White-tailed Deer Management Options Model (DeerMOM): Design, Quantification, and Application

Author(s):

Jialong Xie; Harry R. Hill; Scott R. Winterstein; Henry Campa III; Robert V. Doepker; Timothy R. Van Deelen; Jianguo "Jack" Liu

Journal or Book Title: Ecological Modelling

Keywords: DeerMOM; Harvest management; Odocoileus 6irginianus; Population modeling; Quality deer management; White-tailed dee

Volume/Issue: 124

Page Number(s): 121-130

Year Published: 1999

Abstract:

The deer management options model (DeerMOM) is a computer simulation model designed to assess the effects of management options on population size, sex and age structure of white-tailed deer (Odocoileus 6irginianus). In this model, we grouped deer into three age classes: fawn, yearling, and adult. Reproductive rates and fetal sex ratios were age-specific, while natural and harvest mortality rates were both age- and sex-specific. DeerMOM was parameterized to represent the deer population in the Upper Peninsula of Michigan, USA. Effects of winter severity were incorporated into the model. Population estimates derived from annual pellet group surveys were used to validate the model. Different management options were evaluated using two criteria: a quantity goal (number of deer) and a quality goal (percentage of antlered bucks in the deer population). Simulation results indicated that current management practices (with a high rate of buck harvest) resulted in high deer numbers with a low percentage of antlered bucks. Under the condition of high buck harvest rate, increasing doe harvest did not achieve both the quantity and the quality goals simultaneously. Moderate harvest of both sexes would control population growth and increase the percentage of antlered bucks. The simulations also showed that winter weather conditions and doe harvest shaped deer population trends but buck harvest determined the percentage of antlered bucks. Our findings indicated that quality deer management objectives can be reached only by lowering buck harvest rates while simultaneously increasing the doe harvest. The best option for achieving both the quantity and the quality goals was moderate harvest of bucks and does without sex bias.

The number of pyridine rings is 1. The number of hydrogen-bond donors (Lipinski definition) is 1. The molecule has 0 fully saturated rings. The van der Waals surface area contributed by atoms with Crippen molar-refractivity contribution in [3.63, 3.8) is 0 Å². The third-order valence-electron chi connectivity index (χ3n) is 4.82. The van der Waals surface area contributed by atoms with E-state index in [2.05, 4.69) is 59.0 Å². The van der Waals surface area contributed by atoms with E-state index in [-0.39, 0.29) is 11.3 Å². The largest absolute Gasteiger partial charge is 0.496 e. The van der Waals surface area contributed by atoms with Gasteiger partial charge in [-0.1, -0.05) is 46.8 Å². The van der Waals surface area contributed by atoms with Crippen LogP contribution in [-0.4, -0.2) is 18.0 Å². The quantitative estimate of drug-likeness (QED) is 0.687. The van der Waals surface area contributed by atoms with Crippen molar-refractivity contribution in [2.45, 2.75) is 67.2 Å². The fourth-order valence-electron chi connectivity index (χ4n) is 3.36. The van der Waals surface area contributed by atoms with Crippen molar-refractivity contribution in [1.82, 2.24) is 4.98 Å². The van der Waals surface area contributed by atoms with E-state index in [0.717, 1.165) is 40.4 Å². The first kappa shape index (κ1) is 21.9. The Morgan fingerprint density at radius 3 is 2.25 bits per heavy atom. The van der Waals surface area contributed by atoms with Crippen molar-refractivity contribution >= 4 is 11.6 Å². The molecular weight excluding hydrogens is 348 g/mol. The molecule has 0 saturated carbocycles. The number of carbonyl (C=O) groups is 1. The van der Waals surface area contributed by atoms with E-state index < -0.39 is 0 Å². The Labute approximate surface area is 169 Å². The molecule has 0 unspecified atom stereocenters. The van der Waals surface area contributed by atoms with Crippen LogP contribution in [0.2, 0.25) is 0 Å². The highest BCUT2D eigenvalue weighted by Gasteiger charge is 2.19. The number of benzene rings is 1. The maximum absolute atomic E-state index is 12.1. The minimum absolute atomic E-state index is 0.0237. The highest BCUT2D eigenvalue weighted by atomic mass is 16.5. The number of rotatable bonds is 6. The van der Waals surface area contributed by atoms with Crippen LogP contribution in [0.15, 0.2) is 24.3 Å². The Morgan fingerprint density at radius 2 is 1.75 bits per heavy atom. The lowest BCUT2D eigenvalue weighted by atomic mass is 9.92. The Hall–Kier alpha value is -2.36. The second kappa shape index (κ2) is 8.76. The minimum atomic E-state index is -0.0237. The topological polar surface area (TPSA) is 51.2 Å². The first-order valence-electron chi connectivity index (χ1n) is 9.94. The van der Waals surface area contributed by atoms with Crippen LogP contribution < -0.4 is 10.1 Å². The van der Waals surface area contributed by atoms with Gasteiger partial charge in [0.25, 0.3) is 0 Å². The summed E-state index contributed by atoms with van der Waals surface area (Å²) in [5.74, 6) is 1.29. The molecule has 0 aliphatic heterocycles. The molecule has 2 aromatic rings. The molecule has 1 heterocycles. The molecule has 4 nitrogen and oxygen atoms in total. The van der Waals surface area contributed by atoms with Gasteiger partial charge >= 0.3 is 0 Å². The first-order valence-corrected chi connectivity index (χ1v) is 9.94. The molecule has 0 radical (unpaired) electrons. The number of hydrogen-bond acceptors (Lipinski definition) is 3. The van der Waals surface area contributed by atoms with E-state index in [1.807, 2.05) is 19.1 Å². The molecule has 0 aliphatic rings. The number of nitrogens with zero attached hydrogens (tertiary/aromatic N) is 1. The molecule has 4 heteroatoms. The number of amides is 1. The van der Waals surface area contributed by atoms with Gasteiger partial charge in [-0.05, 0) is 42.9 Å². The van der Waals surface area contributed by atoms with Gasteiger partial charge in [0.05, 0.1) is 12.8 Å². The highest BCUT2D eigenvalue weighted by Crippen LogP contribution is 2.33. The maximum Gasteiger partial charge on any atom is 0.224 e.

DOI: 10.1016/S0304-3800(99)00157-X

Type of Publication: Journal Article

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